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  • #969938
    imakeapps
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    Hi everybody,

    APOLOGIES IN ADVANCE! This post turned into a bit of an essay!

    I’m a student with only a semester left of study, and I’m thinking about starting a side business before I start looking for work or go on with further study.

    What I want is strictly a side business…sure one day I might want to try turn it into my sole income, but for the foreseeable future I only want to run the business as a side to study and eventually a full-time position (hopefully!).

    What I do is web development, and I’m moving into iPad and iPhone development – over the last year of study I’ve got myself 5 of what I would call “solid” clients who require on going web work – on top of that I also have my own personal websites which bring in a small amount of revenue through advertising. And I’m hoping soon I will have at least one App in the App Store =D

    So my business is comprised of some project/hourly work mixed with passive income from my own projects.

    At the moment I just trade under my own name and I’m not registered for GST…I’m thinking of taking the plunge and setting this up as a proper business…but only a side business, so I have some questions for anybody out there already running what is strictly a side business

    – Do you trade under your own name, or do you have a business name registered? I don’t want to give the impression of a large business behind my business name – I’m quite happy for my clients to know it’s just me – and furthermore that I work from home – if they’re not okay with this then we probably shouldn’t be in business together anyway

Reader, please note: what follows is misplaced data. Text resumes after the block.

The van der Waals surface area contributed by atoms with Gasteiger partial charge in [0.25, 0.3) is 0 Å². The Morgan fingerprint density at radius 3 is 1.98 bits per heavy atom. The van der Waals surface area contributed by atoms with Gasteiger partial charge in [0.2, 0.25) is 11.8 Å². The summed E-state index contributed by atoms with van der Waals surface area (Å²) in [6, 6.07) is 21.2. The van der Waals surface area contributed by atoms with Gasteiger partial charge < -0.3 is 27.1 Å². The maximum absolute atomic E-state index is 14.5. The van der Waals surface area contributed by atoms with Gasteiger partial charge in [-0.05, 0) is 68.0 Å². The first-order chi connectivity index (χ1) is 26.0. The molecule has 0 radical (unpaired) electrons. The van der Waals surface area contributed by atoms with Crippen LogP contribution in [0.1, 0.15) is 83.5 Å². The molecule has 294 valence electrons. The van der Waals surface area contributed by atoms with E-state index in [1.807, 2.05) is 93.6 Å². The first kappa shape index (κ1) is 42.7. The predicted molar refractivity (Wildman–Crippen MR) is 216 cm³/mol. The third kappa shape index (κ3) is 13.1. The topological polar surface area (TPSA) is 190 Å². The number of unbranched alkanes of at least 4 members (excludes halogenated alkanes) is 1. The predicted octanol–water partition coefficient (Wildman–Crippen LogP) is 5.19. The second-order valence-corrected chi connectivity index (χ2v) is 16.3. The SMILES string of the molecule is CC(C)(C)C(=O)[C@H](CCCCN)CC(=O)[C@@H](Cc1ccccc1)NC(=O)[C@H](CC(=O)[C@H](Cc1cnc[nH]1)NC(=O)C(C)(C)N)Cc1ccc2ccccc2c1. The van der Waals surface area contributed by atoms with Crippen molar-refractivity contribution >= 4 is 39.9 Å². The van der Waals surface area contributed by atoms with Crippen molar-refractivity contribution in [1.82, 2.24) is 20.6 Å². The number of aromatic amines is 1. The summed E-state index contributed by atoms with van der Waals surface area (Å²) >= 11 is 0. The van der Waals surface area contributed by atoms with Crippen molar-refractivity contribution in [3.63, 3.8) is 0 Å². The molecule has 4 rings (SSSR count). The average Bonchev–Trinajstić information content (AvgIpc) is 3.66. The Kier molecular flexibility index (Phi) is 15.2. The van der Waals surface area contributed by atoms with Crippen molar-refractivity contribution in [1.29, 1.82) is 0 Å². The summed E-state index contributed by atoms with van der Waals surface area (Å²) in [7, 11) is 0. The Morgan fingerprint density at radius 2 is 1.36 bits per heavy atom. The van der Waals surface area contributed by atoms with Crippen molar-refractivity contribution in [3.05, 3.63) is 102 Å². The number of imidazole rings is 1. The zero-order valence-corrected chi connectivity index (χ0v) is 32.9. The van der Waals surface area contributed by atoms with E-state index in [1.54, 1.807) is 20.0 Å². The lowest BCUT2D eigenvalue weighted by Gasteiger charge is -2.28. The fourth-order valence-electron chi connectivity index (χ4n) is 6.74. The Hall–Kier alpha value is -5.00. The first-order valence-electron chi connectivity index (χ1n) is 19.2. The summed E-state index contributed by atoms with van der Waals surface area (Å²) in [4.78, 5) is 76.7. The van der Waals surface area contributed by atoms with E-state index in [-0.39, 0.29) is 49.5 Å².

– How do you deal with phone calls and enquiries if you work full time for somebody else? – I imagine this could be a pretty big problem, you want to give your clients the ability to contact you round the clock without getting in the way of your ft job

    – Sort of related to the above – how do you meet clients when you only have the weekend free? Simply meet on the weekend? I know that even some of the clients I have already would only want to meet during business

    – What do you tell your clients about your business? Do they know you also work full time?

    – What about your employer, do you disclose your side business? Is it likely your employer wouldn’t be happy about you “going it alone” and possibly going against them

    – Anything else I haven’t thought of?

    I will be visiting an accountant next month to talk about some of the legalities and semantics – but I think the questions I’ve asked here are best asked to those who actually run their own “side” business – would be very appreciative of any advice that can be sent my way

    #1041636
    Anonymous
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    Hi Teegee

    The questions you’re facing are common ones for start-up businesses, so I’m sure you’ll receive lots of suggestions to help you out.